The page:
Farmers ask drivers to be patient during spring planting season

A tractor pulling a planter drives on a road with a car following closely behind it.
Ryan Brown, president of Cumberland County Farm Bureau, drives a tractor and planter on a Pennsylvania road. (Submitted photo)

MECHANICSBURG, Pa. —  Farmers are asking motorists to be a little more patient and cautious as they drive on back roads through the spring.

Farm equipment is moving around rural roads as farmers get back to field work, in preparation for planting and harvesting forages.

“Take a little extra time that way everybody can get home safe and sound,” said Jason Nailor, a dairy farmer in Cumberland County.

The Pennsylvania Farm Bureau held a safety awareness event April 18, at a farm in Cumberland County, to recognize Rural Roads Safety Week, April 16-23. Not far from where the press conference was held, a car crashed into Nailor, of J&S Dairy, as he was driving a tractor between farms.

“I was making a left hand turn into one of our farms and a vehicle passed me on the left,” he said. “I do have photographs of the tractor. There was not much left of it”

Fortunately, he walked away from that crash nine years ago, but it was a preventable incident. The driver was distracted by their cell phone, Nailor said.

According to preliminary Pennsylvania Department of Transportation data, there were 112 crashes involving farm equipment last year, resulting in seven deaths, said Cheryl Moon-Siriani, executive deputy director for PennDOT. According to national data, driver behavior is a factor in more than 90% of the crashes, she said.

Overall there were 22,886 crashes on rural Pennsylvania roads in 2022, resulting in 429 fatalities, she said. More than half of Pennsylvania’s roads, about 72,000 miles of roadway, are classified as rural.

What farms need to know

Farm equipment can be legally operated on roadways, even at night, as long as they have proper lighting and safety measures in place. All farm equipment traveling at speeds less than 25 miles per hour is required by law to have a slow-moving vehicle emblem, an orange triangle with a red outline, on the back of their equipment.

Other guidance from the Pennsylvania Farm Bureau includes, turn on lights on equipment, but turn off rear spotlights; avoid the highway during rush hours and bad weather; use pilot cars if you are going a considerable distance; install mirrors if you can to be aware of motorists around you.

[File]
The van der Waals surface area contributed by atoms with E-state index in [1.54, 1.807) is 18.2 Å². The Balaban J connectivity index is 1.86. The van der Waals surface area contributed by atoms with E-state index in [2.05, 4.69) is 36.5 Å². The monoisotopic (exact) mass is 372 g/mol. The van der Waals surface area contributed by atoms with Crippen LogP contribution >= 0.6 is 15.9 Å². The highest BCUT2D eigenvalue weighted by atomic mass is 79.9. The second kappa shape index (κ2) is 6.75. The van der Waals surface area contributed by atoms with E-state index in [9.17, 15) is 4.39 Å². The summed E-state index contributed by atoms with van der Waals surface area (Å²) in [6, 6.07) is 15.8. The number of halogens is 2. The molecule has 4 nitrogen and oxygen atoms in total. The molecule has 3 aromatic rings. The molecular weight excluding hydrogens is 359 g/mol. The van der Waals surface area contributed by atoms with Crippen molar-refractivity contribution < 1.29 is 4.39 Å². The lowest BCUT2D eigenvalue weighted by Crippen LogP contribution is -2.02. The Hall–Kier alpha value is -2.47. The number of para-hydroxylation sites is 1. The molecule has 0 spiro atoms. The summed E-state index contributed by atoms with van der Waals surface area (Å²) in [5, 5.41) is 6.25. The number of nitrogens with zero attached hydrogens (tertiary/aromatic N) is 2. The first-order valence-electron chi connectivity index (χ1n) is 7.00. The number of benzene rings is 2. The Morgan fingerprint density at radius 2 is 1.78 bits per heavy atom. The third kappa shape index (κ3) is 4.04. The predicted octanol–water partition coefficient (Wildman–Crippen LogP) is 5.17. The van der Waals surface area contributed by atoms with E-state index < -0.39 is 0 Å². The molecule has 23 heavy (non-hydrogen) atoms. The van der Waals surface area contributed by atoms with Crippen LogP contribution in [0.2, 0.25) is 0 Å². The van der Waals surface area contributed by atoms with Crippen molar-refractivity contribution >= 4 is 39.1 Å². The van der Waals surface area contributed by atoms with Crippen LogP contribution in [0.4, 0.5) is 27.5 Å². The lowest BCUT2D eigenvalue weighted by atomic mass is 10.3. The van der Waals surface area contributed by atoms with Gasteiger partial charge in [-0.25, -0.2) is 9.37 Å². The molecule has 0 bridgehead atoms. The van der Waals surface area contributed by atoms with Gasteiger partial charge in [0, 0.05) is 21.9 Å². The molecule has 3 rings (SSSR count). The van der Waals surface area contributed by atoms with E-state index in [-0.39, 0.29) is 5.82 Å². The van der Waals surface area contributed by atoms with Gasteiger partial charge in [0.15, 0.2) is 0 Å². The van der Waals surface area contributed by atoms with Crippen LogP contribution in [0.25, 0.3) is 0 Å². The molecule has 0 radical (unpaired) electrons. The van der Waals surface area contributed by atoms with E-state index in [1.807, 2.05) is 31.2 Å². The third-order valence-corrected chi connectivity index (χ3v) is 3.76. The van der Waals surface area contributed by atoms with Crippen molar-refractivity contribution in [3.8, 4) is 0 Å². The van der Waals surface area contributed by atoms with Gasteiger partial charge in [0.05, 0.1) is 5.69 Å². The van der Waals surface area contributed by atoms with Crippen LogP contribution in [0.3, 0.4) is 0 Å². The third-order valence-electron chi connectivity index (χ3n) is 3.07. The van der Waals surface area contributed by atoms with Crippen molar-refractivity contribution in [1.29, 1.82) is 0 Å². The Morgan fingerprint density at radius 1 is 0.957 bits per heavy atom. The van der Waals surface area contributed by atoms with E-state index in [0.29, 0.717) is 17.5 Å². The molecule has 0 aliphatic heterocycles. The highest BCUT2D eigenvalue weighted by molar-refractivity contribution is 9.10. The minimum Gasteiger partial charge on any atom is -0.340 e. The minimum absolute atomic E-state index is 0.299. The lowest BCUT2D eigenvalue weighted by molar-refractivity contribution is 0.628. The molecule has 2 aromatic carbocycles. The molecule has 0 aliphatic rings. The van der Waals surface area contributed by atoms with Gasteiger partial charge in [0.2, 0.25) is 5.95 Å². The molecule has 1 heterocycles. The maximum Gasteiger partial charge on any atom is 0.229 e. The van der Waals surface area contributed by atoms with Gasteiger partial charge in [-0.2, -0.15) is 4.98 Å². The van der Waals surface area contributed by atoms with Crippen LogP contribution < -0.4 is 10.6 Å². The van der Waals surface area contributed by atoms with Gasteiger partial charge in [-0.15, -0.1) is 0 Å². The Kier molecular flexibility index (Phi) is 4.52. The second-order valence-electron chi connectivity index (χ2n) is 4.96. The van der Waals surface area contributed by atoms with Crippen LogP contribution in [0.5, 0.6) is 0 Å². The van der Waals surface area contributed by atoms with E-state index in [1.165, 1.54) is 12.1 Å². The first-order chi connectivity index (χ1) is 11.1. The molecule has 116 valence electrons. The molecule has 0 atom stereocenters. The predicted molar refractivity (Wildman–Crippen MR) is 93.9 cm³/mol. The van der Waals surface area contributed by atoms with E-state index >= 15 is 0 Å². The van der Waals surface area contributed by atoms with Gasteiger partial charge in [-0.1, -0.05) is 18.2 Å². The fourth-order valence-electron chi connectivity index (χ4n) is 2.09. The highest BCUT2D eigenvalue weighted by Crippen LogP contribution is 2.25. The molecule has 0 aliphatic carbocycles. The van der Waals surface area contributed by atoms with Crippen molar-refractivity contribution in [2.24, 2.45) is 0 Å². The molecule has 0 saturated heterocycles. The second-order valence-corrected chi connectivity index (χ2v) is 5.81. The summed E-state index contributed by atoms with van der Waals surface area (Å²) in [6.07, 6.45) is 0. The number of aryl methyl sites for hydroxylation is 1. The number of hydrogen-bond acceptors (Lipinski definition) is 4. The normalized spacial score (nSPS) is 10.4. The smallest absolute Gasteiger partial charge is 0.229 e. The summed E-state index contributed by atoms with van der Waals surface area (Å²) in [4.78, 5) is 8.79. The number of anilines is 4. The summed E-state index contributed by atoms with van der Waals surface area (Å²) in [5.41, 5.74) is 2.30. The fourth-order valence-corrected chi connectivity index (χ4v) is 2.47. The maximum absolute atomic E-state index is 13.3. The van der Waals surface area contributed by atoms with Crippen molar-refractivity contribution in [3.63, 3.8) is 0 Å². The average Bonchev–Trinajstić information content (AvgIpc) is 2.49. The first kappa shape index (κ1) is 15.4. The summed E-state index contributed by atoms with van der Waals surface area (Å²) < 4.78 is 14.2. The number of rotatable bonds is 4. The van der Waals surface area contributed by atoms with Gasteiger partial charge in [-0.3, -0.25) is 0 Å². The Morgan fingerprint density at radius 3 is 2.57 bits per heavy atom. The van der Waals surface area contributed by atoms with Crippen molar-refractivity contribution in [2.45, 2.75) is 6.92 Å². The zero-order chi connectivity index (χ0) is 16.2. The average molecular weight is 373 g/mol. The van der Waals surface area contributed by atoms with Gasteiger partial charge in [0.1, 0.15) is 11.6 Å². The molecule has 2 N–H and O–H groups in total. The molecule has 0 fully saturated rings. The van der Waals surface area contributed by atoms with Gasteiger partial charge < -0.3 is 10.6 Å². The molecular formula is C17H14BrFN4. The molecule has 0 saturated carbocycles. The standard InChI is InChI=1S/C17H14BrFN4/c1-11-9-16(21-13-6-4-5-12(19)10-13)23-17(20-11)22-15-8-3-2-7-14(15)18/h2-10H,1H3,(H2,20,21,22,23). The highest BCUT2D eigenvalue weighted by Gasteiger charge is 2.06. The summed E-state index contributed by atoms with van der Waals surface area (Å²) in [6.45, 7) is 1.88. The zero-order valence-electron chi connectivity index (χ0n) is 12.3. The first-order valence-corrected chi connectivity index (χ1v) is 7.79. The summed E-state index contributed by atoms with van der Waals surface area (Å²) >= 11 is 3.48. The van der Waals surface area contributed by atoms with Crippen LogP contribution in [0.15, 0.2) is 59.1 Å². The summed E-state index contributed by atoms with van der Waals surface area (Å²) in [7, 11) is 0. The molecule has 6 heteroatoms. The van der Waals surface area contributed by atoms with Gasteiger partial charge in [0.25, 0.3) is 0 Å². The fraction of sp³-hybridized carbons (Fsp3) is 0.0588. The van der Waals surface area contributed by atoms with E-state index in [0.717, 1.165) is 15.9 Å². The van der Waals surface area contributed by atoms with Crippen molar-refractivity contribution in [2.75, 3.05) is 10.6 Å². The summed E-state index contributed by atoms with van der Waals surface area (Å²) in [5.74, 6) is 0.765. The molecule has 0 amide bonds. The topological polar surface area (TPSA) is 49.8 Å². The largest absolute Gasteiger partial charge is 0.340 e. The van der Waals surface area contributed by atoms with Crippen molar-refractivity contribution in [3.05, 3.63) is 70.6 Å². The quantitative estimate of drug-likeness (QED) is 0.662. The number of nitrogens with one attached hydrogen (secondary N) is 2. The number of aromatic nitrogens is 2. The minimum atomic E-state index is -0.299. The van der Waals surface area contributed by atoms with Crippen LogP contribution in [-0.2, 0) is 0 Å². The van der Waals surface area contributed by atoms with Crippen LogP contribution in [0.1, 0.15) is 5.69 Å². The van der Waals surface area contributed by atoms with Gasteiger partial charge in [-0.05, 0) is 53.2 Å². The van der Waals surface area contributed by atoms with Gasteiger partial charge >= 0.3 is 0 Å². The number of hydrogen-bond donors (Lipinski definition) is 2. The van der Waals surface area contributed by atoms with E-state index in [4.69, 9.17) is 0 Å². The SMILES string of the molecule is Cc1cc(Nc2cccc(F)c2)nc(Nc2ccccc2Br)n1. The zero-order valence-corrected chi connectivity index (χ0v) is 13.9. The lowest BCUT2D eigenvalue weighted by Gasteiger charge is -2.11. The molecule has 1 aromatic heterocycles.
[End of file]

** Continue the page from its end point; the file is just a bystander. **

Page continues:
What drivers need to know

Adam Reed, communications director with Pennsylvania State Police, gave some tips and reminded motorists of the rules of the road. When drivers encounter equipment or a horse-drawn vehicle with a slow-moving vehicle emblem, they need to take care in passing.

“You are permitted to cross the double yellow line to pass a designated slow moving vehicle only if the roadway is clear and the roadway is now marked as a no passing area,” Reed said.

Slowing down and paying attention to your surroundings can prevent a lot of crashes. Speeding and distracted driving are primary causes of car crashes in Pennsylvania.

Drivers should watch for turn signals on slow moving vehicles and or pay attention to hand signals. Reed said he’s investigated several crashes like the one Nailor was in, where the driver mistook the tractor pulling off to the right side of the road as an indication for the driver to pass by on the left, “when in reality [the tractor] was attempting to make a wide left turn.”

“I encourage all drivers to focus on what is ahead of and around you on the roadway and know what to do if you encounter farm machinery,” he said.

(Reporter Rachel Wagoner can be reached at or 724-201-1544.)


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Rachel is Farm and Dairy's editor and a graduate of Clarion University of Pennsylvania. She married a fourth-generation farmer and settled down in her hometown in Beaver County, where she co-manages the family farm raising beef cattle and sheep with her husband and in-laws. Before coming to Farm and Dairy, she worked at several daily and weekly newspapers throughout Western Pennsylvania covering everything from education and community news to police and courts. She can be reached at or 724-201-1544.



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